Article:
West Virginia Northern Community College is doing its part to ensure that local residents have a chance to get jobs in the rapidly expanding natural gas industry.
WVNCC held its first training session at its New Martinsville site for those looking to get a rig pass for entry level jobs at gas drilling sites in December. Topics covered during the class included general safety, first aid, CPR, some basic knowledge of the actual drilling process, and career opportunities in the field.
The college and industry leaders were asked, "How well did West Virginia Northern Community College's inaugural natural gas drilling class go?"
Photo by Casey Junkins
Cameron resident Robert Howard, a welding student at the Ironworkers Local 549 in Wheeling, demonstrates a welding technique.
"This is the first step to getting local people trained and qualified to do this work," said Larry Tackett, New Martinsville campus dean.
The college held another rig class earlier this month, with the same format and material as the December class. Plans also are in the works for advanced rig-hand classes in the future.
Matt Wyatt, an instructor at Pierpont Community and Technical College in Fairmont, W.Va., made the trip to New Martinsville to teach the first session. He said those completing the course received an International Association of Drilling Contractors rig pass that allows them to gain entry-level employment at a drilling site. Every student enrolled in the course also submitted to a drug test, Wyatt added, as the industry has expressed concern over finding qualified applicants that are drug-free.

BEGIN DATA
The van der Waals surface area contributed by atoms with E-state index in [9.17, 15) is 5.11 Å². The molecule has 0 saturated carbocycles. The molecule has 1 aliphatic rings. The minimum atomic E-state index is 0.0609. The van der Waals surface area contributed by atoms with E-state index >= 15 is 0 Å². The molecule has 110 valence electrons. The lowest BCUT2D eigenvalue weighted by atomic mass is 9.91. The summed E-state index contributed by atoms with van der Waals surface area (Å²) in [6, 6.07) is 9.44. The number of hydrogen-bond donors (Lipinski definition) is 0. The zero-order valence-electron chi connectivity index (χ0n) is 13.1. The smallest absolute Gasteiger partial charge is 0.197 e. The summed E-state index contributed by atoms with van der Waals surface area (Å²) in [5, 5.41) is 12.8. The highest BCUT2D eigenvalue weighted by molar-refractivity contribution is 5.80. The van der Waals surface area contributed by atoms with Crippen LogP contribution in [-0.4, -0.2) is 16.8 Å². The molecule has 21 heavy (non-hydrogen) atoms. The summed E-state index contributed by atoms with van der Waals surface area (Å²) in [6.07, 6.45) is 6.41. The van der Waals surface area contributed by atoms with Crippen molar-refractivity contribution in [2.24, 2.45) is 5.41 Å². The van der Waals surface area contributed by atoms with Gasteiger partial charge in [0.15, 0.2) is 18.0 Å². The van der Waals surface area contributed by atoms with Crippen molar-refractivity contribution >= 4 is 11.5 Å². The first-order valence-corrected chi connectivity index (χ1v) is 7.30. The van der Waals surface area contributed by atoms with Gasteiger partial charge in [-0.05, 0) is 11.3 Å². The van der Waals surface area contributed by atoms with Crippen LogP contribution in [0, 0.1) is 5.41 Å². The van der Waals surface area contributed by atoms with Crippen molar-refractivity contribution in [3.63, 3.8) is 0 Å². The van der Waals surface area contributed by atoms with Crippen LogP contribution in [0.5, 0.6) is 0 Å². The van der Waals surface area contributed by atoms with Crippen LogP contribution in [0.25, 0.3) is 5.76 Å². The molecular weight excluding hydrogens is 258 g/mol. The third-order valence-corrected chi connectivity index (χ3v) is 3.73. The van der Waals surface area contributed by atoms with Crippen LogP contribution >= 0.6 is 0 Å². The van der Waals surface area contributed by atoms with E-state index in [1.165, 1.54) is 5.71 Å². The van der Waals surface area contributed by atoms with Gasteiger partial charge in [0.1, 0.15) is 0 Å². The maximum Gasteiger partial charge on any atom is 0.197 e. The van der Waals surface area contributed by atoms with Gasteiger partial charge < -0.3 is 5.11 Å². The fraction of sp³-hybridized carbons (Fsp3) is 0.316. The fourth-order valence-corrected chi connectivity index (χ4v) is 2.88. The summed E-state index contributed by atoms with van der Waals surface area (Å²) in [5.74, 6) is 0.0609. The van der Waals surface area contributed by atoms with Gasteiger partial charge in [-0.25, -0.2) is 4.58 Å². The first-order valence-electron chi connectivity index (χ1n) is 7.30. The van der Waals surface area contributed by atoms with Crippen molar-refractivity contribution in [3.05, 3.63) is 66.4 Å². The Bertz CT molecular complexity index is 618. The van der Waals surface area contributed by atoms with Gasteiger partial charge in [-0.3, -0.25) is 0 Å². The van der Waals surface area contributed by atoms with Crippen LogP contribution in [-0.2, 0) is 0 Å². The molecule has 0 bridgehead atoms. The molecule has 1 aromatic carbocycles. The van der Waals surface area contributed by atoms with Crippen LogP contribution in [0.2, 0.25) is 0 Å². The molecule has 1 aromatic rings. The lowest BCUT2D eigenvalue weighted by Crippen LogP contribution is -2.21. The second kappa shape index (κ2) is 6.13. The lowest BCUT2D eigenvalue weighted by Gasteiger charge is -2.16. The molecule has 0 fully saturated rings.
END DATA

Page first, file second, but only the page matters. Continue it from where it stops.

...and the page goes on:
Following three days of classroom instruction, Wyatt said the students went to a Chesapeake Energy drilling site in Marshall County to study.
Stacey Brodak, senior director of corporate development for Chesapeake, said her company is glad to be working with the college to provide job training.
Tackett said the Wheeling-based Regional Economic Development Partnership and the Wetzel County Chamber of Commerce agreed to pay the students' tuition for the first classes in December, though he is not certain this will be a continuing practice for any future classes.
"I am excited by the number of students, the variety of students and the support from RED and the chamber," Tackett said. "I would think we will be having more classes like this. We will also be having welding classes that will be specifically geared toward this industry."
Though the college is looking forward to teaching welding, Wheeling-based Ironworkers Local 549 also is instructing students in this craft.
With local natural gas processing companies such as Caiman Energy, Dominion Resources and MarkWest Liberty continuing to expand their operations, the demand for pipeline welders throughout the Upper Ohio Valley is destined to increase.
Keith Hughes, business manager at the union center, said local ironworkers, including graduates of the training program, have been hired to work for Caiman and MarkWest in Marshall County. Caiman now operates the processing plant along U.S. 250 near Cameron - and is building another plant along the Ohio River at the former Olin Chemical site. MarkWest operates the processing plant at Majorsville in the eastern part of the county near the Pennsylvania border.
"There is no experience necessary to start out," Hughes said, noting trainees can get paid for their training, rather than having to pay for training. He said beginners earn about $17 per hour, with those with more experience advancing to about $26 per hour.